- By building on top of Haskell, Shake build systems benefit from a powerful standardised language. Having a full language available ensures that anything that would be unsuitable to express in a build system can be implemented in Haskell and used seamlessly.
- While Shake build systems are Haskell programs, they can be treated as a powerful version of make with slightly funny syntax. The build system requires no significant Haskell knowledge, and is designed so that most features are accessible by learning the "Shake syntax", without any appreciation of what the underlying Haskell means.
Shake build systems can scale to tens of thousands of lines without becoming unwieldy.
- Shake uses Haskell to provide facilities for properly structuring large projects. In particular, Shake build systems can use functions to reuse common functionality, modules to group functions into separate files and packages to allow reusing and sharing modules.
- The types and utility functions provided by Shake eliminate certain classes of common error, making it harder express invalid build systems.
- The lint mode performs sanity checks of the build system, allowing errors to be caught sooner.
Shake can generate profiling information allowing developers to both understand the current system, and identify opportunities for improvement.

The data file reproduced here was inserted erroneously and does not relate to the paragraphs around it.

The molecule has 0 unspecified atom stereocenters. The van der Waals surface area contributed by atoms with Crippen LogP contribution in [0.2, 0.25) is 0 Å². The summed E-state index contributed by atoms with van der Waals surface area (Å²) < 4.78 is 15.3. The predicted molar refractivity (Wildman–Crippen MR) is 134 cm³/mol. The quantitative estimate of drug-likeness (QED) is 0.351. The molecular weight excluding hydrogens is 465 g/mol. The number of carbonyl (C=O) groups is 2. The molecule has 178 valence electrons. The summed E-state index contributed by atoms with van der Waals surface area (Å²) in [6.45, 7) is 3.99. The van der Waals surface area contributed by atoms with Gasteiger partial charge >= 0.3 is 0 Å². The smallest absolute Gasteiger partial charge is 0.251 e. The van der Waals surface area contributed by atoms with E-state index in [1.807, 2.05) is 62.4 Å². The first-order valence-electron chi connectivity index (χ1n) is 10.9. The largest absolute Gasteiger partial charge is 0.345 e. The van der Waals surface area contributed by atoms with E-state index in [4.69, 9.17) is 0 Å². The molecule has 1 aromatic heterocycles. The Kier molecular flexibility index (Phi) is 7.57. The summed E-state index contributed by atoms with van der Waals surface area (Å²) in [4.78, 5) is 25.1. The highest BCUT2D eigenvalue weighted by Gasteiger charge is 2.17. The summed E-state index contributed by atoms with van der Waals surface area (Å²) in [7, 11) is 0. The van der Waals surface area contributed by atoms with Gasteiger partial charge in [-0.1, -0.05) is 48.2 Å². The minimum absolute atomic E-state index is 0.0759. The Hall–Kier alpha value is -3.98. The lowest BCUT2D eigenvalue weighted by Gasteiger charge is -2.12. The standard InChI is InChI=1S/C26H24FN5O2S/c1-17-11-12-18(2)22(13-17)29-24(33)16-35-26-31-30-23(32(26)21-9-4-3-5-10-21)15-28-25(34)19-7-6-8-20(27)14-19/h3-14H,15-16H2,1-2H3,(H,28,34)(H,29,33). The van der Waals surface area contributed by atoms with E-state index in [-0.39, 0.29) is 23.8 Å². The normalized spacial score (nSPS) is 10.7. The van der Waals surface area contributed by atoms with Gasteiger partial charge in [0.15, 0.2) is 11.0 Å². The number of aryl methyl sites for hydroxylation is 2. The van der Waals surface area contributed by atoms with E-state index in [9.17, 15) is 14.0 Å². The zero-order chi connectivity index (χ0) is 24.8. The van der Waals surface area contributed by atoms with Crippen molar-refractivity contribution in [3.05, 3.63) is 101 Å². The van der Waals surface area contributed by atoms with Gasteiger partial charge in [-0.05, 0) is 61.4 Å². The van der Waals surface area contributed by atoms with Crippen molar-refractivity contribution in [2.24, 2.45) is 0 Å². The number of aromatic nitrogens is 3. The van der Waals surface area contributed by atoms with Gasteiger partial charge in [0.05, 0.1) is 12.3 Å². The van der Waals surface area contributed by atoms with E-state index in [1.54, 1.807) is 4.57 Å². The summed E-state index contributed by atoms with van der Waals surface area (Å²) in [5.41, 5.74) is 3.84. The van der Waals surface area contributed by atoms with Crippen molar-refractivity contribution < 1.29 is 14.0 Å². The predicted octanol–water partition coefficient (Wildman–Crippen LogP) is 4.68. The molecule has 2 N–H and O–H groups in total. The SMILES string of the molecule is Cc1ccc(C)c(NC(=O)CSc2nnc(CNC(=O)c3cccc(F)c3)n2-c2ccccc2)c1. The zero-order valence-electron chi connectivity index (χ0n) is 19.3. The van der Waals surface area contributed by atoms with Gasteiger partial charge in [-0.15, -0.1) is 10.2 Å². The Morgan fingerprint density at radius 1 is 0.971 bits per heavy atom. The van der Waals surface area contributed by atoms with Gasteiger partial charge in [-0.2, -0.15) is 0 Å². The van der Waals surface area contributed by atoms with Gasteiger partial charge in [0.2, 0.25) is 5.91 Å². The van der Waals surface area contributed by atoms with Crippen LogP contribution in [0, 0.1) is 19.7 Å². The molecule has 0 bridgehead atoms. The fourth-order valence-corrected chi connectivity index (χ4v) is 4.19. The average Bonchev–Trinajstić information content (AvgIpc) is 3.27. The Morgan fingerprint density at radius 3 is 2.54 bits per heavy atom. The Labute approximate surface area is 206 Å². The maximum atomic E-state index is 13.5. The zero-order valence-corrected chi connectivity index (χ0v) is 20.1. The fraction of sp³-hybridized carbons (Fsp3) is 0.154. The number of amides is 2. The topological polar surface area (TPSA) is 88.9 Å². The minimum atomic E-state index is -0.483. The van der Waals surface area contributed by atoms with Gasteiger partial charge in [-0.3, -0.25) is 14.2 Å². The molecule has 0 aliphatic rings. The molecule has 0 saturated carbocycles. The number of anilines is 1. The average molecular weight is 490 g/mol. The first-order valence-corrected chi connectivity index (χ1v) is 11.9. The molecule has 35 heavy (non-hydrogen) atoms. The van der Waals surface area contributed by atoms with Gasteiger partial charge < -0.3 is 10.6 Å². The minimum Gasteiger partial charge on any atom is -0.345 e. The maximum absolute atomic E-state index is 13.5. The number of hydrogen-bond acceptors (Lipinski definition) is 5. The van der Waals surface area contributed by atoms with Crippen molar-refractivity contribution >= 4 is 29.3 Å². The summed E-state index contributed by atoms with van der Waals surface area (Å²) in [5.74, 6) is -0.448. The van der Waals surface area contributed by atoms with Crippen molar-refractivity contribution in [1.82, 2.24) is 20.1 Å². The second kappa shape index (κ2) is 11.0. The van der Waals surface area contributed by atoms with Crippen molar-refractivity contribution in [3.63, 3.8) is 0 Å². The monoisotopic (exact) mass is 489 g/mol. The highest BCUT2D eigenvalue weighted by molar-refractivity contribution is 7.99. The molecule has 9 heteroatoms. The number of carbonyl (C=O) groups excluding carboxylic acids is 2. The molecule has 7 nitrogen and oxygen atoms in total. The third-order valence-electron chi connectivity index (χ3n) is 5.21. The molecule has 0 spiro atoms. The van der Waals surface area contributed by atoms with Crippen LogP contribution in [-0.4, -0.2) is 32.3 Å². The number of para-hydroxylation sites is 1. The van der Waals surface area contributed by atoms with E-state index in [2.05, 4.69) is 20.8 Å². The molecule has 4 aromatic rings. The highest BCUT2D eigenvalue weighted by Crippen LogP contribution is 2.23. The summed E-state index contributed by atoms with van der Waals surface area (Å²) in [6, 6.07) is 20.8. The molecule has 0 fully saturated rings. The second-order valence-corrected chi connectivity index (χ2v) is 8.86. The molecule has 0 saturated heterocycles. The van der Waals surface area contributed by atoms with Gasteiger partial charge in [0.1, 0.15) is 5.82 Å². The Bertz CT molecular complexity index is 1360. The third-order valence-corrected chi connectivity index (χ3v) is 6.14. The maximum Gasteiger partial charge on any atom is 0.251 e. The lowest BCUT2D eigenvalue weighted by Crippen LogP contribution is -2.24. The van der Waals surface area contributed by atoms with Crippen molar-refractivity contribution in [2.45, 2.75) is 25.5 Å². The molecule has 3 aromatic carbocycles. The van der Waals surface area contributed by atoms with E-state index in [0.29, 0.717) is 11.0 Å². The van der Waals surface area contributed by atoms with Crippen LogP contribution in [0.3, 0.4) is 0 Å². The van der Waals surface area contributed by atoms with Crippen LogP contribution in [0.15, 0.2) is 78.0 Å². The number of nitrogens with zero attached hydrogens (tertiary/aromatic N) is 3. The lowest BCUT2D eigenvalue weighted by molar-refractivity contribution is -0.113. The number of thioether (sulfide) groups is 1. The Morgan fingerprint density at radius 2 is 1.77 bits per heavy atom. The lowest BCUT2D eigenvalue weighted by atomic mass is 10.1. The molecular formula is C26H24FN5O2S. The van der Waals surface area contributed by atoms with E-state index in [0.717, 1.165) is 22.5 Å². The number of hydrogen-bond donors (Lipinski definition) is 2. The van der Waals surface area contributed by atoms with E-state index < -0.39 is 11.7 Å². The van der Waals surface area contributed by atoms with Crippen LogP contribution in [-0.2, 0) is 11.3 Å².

- The Shake profiling reports are standalone web pages containing plots, tables and graphs of useful information.
- The report can be used to speed up by the build by identifying which commands are most expensive, which files cause most rebuilding and any bottlenecks in parallelism.
- The report can examine details of the last run, providing information about what built and why.
- Profiles are always recorded, allowing profile reports to be generated after a run completes, without requesting any "profiling mode" in advance. Shake ensures profiling information is recorded with no measurable performance impact.
- Graphs can be generating showing dependencies, usually grouped by either file type or location, making it easy to see the overall structure of the build.
- Reports can be mined using a powerful querying language to determine custom information about your build.
This document sets out the reasons you should use Shake, but naturally there are some disadvantages:
- Shake build systems are written in Haskell. While that provides many benefits, it does mean the Shake syntax follows that of Haskell, and some Shake errors are reported by the compiler as Haskell type errors. Despite being written in Haskell, the user manual introduces Shake assuming no Haskell knowledge, so Haskell knowledge is not a requirement and hopefully should not be a barrier to using Shake.
- Shake is not likely to be installed by default, while Make almost always is.
- Shake does not provide default build rules, requiring everything to be expressed in your build system. In practice it seems that the default rules included with make are unsuitable for most large scale projects, but smaller projects may find themselves writing a few additional rules. It is hoped that additional experience with Shake will lead to a library of build rules being developed.